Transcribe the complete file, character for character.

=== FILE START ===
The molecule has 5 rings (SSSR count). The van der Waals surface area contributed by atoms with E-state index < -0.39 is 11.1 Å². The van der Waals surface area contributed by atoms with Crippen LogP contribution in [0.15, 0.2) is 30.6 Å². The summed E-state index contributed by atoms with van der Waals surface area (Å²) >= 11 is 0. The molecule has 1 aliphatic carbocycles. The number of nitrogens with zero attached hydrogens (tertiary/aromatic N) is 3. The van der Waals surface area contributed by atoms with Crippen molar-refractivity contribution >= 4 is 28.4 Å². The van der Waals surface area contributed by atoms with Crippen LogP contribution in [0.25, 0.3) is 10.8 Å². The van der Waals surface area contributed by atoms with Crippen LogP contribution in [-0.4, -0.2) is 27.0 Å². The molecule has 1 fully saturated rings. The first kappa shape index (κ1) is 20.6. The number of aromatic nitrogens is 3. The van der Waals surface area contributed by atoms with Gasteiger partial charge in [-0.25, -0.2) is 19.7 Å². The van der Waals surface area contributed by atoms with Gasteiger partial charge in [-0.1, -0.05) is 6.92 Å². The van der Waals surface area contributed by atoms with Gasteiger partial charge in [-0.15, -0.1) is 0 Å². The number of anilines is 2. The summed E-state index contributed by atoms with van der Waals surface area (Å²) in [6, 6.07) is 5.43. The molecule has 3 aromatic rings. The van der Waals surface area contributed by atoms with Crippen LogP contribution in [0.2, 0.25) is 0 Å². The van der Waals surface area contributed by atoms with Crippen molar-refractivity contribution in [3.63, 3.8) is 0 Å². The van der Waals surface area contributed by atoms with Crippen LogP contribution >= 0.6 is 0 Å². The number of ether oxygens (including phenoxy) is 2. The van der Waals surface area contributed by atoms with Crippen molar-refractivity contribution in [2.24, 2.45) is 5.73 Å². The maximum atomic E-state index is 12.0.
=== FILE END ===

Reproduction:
The molecule has 5 rings (SSSR count). The van der Waals surface area contributed by atoms with E-state index < -0.39 is 11.1 Å². The van der Waals surface area contributed by atoms with Crippen LogP contribution in [0.15, 0.2) is 30.6 Å². The summed E-state index contributed by atoms with van der Waals surface area (Å²) >= 11 is 0. The molecule has 1 aliphatic carbocycles. The number of nitrogens with zero attached hydrogens (tertiary/aromatic N) is 3. The van der Waals surface area contributed by atoms with Crippen molar-refractivity contribution >= 4 is 28.4 Å². The van der Waals surface area contributed by atoms with Crippen LogP contribution in [0.25, 0.3) is 10.8 Å². The van der Waals surface area contributed by atoms with Crippen LogP contribution in [-0.4, -0.2) is 27.0 Å². The molecule has 1 fully saturated rings. The first kappa shape index (κ1) is 20.6. The number of aromatic nitrogens is 3. The van der Waals surface area contributed by atoms with Gasteiger partial charge in [-0.25, -0.2) is 19.7 Å². The van der Waals surface area contributed by atoms with Gasteiger partial charge in [-0.1, -0.05) is 6.92 Å². The van der Waals surface area contributed by atoms with Gasteiger partial charge in [-0.15, -0.1) is 0 Å². The number of anilines is 2. The summed E-state index contributed by atoms with van der Waals surface area (Å²) in [6, 6.07) is 5.43. The molecule has 3 aromatic rings. The van der Waals surface area contributed by atoms with Crippen LogP contribution in [0.2, 0.25) is 0 Å². The van der Waals surface area contributed by atoms with Crippen molar-refractivity contribution in [3.63, 3.8) is 0 Å². The van der Waals surface area contributed by atoms with Crippen LogP contribution >= 0.6 is 0 Å². The number of ether oxygens (including phenoxy) is 2. The van der Waals surface area contributed by atoms with Crippen molar-refractivity contribution in [2.24, 2.45) is 5.73 Å². The maximum atomic E-state index is 12.0.